Nutrition plays a big role in maintaining health and wellbeing throughout all stages of life. Unfortunately, what once was healthy diet habits in one stage of life may not be appropriate for your current stage of life.

Older adults have a range of unique nutritional requirements. Unlike younger adults whose healthy BMI range is 20-25 kg/m2, older adults over the age of 65 have an adjusted healthy weight range of 24-30 kg/m2.

Holding a little extra weight has been associated with a reduced mortality risk, so don’t feel bad for having a little dessert after dinner.

Other main nutritional concerns for older adults include maintaining strong healthy bones and adequate muscle mass.

Here are 5 tips to maintain a healthy weight, facilitate muscle mass retention, and consume adequate nutrients:

  • Eat to a schedule. As we get older are hunger cues become a bit unreliable or stop working altogether. This can often cause severe underfeeding and can lead to malnutrition. Having a schedule or even setting snack and meal time alarms for those with memory trouble, can help maintain diet intake and help you stay stronger for longer.
  • Quality over quantity. Stomach shrinkage, lack of appetite, altered taste preference, low energy and even breathing difficulty can all contribute to a reduced food intake. Instead of increasing portion sizes try increasing the energy density of the portion you are having. This can be done through swapping carbohydrate rich foods for foods that are high in healthy fats.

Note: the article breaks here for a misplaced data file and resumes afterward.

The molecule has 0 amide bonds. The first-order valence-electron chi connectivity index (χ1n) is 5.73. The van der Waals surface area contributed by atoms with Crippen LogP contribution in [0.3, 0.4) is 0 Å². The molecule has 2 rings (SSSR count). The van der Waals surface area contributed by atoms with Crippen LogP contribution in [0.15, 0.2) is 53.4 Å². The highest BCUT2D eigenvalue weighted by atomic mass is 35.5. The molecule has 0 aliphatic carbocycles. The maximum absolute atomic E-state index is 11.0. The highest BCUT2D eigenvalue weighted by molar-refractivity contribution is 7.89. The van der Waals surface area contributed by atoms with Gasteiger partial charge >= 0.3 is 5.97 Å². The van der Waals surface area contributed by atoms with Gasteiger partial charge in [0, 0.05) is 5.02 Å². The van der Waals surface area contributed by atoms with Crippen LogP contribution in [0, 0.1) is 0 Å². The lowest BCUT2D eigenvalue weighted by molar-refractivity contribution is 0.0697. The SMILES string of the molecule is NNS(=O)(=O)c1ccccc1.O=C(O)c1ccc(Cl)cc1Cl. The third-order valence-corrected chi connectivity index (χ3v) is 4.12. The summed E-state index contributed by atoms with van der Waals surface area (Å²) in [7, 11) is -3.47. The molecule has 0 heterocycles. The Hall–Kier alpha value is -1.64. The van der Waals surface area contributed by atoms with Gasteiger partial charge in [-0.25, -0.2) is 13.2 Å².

• Include a protein source at every meal. Proteins are the building blocks for building and maintaining muscle mass. Including a protein source at every meal will assist in maintaining strength in old age. good sources of protein can be found in meats, dairy products, nuts, seed, and legumes.
  • Have ready to eat snacks on hand. Decreased mobility and motor function is common for older adults, which often means meals and snacks can sometimes be skipped because there too difficult to prepare. Having ready to go easily opened packaged snacks is a great way to maintain food intake throughout the day.
  • Drink more water. Just like hunger cues, thirst cues are often reduced in old age. Many of the same principles that we’ve discussed regarding food intake can also be used for maintaining hydration. The most important principles for hydration include; having regularly scheduled drinks and having an easy open water bottle nearby.

Although our nutritional requirements change in our later years of life, adapting to these changes can be simple and easy especially with the right team assisting you.

If you are over the age of 65 and are concerned about your nutrition related health give us a call at Generation Physio & Allied Health, we have a friendly team of professionals that are dedicated to changing the lives of our clients.

All of our clinicians are mobile and come to your own home to conduct an examination. Give us a call on 1300 122 884 to book a consultation today.


Article Written By William Best

Will is an Accredited Practising Dietitian, Holding a bachelor’s degree in nutrition and dietetics from the Sunshine Coast University. Will uses a patient-centred approach for all his clients, meaning that he will work with you to create diet recommendations that suit both your nutritional requirements and your lifestyle.

Will continuously strives to expand his knowledge about all things food-related, including food production, cooking techniques, and different food cultures.

Learn more about Will here.

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